Discrimination can obstruct mobility. “Men are better suited for this kind of work than women.” Denied an equal chance, at worst your daughter can have to accept reduced choices for advancement. The power of discrimination can be the limitation of opportunity.
Harassment can create a loss of personal safety. “If they know what’s good for them, women better do what men say.” At worst, exposed to male threats and acts of violence, your daughter can feel endangered. The power of harassment can be the exploitation of fear.
Complicity can reduce social oversight. “People who know about what’s happening just look the other way.” At worst, when sexual inequity and injury are ignored, your daughter can feel not publically supported. The power of complicity can be silent consent to wrongdoing.
What Parents Might Say
So: should any of these sexist mistreatments come their daughter’s way, what might parents say?
About Prejudice: “That kind of attitude and expression communicates nothing wrong about you, but exposes the ignorance or ill-will of the speaker.”
About Discrimination: “To be rejected or excluded because you are a woman violates your equal rights, and you can make that case if you so choose.”
About Harassment: “To be sexually threatened or harmed is a time to get help and take steps to stop the mistreatment and the perpetrator.”
About Complicity: “Should any of these mistreatments happen to you, and those who know act like they don’t; this is a time to demand attention.”
Most important, should your adolescent fall prey to any of the four forms of social favoritism be it based on sex, sexuality, race, disability, culture, religion, native language, nationality, economic background, or any other characteristic, let the young person know that you want to be told in order to support the adolescent during a hurtful time: “You are not alone, we know it can be scary to speak up, and we want to help in any way we can.”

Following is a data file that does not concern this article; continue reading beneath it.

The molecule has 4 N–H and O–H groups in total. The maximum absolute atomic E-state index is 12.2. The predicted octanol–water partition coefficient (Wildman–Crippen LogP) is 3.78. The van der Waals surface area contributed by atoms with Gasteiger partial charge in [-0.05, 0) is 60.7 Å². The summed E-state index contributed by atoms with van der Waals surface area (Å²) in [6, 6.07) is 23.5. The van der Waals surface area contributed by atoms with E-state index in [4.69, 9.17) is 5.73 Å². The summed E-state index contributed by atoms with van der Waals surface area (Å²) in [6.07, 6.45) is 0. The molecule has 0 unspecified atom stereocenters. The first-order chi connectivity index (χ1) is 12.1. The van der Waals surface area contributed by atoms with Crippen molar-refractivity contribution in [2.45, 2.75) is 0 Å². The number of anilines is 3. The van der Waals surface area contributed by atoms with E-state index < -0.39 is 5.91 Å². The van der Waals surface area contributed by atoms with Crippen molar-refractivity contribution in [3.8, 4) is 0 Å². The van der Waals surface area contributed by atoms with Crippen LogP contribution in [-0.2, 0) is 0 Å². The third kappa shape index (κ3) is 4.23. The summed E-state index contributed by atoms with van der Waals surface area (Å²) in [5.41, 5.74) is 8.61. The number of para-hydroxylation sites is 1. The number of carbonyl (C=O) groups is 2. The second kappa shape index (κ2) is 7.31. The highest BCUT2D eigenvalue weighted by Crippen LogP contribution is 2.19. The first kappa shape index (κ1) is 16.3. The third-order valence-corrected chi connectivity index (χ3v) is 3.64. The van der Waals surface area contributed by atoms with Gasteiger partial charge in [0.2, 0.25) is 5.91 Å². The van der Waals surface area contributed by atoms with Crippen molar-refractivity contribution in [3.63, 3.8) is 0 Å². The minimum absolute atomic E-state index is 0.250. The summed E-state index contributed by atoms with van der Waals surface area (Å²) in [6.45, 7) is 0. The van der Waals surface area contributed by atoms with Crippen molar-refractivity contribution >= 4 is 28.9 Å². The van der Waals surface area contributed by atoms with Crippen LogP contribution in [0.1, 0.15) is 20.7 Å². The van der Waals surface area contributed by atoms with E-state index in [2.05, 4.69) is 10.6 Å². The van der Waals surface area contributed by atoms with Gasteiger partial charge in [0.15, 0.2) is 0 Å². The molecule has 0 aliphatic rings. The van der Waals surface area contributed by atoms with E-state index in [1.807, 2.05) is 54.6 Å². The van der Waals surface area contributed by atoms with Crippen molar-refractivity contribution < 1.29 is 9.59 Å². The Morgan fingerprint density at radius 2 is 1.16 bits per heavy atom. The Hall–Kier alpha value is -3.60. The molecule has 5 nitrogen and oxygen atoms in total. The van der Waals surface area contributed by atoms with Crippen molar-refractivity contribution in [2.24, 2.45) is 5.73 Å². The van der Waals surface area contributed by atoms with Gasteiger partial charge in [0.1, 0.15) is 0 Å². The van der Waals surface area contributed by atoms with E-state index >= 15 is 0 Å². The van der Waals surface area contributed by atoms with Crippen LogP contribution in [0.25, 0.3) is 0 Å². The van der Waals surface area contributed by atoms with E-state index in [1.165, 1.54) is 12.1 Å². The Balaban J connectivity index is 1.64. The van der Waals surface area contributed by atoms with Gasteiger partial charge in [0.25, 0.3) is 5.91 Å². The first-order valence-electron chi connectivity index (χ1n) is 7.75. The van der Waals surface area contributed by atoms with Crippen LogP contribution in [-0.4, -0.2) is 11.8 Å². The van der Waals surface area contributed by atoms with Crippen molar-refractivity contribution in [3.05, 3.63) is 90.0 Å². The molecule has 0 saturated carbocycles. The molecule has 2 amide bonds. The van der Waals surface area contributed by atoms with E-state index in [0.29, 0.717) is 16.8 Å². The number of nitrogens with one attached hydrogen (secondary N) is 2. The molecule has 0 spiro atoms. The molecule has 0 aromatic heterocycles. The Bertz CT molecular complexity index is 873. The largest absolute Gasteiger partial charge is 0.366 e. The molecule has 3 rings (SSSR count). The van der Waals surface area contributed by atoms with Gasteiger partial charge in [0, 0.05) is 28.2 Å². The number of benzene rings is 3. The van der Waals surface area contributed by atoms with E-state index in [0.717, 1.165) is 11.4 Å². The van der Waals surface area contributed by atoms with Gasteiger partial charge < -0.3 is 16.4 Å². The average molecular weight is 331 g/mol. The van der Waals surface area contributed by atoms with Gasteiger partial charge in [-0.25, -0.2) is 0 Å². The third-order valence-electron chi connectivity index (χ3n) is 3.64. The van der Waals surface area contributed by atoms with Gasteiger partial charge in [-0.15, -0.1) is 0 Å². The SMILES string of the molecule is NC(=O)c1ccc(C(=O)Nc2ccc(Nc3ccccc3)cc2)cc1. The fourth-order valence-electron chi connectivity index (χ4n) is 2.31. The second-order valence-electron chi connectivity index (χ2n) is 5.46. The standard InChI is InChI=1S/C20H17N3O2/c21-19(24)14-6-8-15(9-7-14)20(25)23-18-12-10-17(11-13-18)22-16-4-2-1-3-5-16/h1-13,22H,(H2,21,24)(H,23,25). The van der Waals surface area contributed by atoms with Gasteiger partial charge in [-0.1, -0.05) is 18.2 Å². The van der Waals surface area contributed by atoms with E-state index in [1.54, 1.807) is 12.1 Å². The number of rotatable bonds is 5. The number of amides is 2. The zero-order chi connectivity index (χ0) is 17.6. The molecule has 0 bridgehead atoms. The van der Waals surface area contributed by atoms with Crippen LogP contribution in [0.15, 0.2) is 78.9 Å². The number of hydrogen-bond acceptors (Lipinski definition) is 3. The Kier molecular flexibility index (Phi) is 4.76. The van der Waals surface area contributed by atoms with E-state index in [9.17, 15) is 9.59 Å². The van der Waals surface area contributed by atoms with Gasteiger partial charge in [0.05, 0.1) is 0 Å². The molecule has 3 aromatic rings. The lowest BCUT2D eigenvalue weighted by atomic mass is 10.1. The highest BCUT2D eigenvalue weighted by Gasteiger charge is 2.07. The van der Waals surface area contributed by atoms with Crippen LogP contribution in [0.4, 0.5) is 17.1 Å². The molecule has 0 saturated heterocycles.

Denying Social Favoritism
To the parent who disbelieves in social favoritism in general, or in sexism in particular, despite what her or his daughter reports, ask that mother or father to look at the data. For example: “How come, after over two hundred years, the United States has never had the benefit of a female president?” To young women like their daughter, the social favoritism message has been historically clear: “If you’re female, you can’t aspire to fill the highest public office in this land.”
Addressing the Issue
I believe it’s wise for parents to respect any reports from their growing teenager (daughter or son) of prejudice, discrimination, harassment, and complicity that puts the young person down, keeps them out, threatens their wellbeing, or when such mistreatment is publicly known but is socially ignored. Why attend to what they are told?
Because when it comes to sexism, racism, or any other form of social favoritism that advantages similarity to the dominant majority and penalizes the minority for being different, such inequitable treatment of their adolescent can be demeaning, unfair, endangering, and isolating, so can do a lot of harm.